Researchers already know that high cholesterol levels are a big risk factor for heart disease and that heart disease is a serious risk factor for depression in the elderly. A study from French researchers now shows new links between cholesterol levels and depression later in life; it also shows there are gender differences and genetic factors that haven’t been taken into account in previous studies.
Researchers followed nearly 1,800 men and women 65 years of age and older, beginning with an assessment of participants’ cholesterol levels and related genotypes. This study enhances a number of previously published related studies by proving that sex differences and genetic susceptibility play major roles in the relationship between cholesterol levels and depression in men and women over 65.
Total cholesterol is comprised of both”bad” cholesterol (LDL) and “good” cholesterol (HDL). Among male study participants, low levels of bad cholesterol were significantly associated with an increased risk of depression. In women, an increased risk of depression was seen with a low level of good cholesterol. Furthermore, female participants who had no history of stroke or heart attack were at even higher risk for depression than those with a history of such health issues.
Of five genes linked to depression, two are associated with cholesterol and strongly determine the development of major depression. Furthermore, the researchers found that for men, in addition to the risks associated with high cholesterol levels, they may be more vulnerable to developing depression based on the makeup of their genes.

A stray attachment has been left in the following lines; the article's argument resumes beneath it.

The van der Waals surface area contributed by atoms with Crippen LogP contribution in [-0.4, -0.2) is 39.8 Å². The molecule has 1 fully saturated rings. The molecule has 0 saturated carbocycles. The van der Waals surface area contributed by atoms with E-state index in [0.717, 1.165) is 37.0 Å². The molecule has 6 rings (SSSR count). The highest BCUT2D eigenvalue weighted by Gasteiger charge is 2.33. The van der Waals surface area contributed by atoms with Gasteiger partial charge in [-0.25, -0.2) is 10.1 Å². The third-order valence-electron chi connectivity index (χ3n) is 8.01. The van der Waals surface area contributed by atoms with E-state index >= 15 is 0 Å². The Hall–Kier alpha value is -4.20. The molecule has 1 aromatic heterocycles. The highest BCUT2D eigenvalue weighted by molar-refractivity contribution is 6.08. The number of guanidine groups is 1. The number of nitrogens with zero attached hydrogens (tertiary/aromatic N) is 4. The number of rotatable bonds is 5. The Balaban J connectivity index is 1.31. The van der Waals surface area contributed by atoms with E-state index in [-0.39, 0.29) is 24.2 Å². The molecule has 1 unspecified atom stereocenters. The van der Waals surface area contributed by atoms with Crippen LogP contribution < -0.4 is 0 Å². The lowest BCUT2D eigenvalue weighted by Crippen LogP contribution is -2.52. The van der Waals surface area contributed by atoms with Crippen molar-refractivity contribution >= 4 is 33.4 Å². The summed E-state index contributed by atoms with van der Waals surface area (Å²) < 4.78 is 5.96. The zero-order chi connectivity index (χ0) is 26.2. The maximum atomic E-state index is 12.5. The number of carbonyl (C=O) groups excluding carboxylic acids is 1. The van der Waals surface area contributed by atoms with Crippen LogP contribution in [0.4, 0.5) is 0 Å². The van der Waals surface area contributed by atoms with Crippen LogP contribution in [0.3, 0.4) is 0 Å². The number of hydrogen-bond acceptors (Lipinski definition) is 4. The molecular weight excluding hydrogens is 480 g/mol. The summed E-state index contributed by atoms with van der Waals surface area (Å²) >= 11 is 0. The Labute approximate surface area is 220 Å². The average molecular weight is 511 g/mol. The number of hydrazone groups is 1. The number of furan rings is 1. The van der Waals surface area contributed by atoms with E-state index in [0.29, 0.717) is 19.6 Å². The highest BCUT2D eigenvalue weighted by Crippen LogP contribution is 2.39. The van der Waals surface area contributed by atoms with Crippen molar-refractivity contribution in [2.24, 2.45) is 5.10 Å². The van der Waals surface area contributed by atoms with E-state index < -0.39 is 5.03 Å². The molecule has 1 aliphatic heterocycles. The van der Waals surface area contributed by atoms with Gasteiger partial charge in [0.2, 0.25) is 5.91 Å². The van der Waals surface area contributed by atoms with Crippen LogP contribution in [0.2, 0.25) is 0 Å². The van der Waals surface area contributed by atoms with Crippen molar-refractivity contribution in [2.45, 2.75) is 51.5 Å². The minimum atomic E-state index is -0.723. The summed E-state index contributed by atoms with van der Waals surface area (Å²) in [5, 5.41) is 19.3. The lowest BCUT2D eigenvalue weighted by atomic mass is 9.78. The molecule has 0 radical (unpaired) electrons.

For women, depression later in life was most strongly linked with high total cholesterol, high LDL-cholesterol, low HDL-cholesterol and high triglycerides. Having a low level of the “good” HDL-cholesterol is a major risk factor for vascular disease and women are especially vulnerable to these effects.
Essentially, the researchers discovered that cholesterol profiles are major factors in the development of depression in elderly women, while, for elderly men, their genetic vulnerability is the major factor. A clearer definition of “normal” lipid levels is also important. While physicians and nutritionists recommend that those over 65 years of age meet the lower threshold for LDL-cholesterol, male study participants with especially low levels of LDL-cholesterol had double the risk of developing depression, and the risk was six-fold if these men had high genetic vulnerability.
These results raise important questions related to depression. Can high cholesterol management help decrease the incidence and prevalence of depression in the elderly? Should physicians use different strategies to deal with depression in elderly men and women, given the gender differences found in this new research? Further research will be necessary to find answers, but it gives us one more reason to eat right and watch our cholesterol carefully.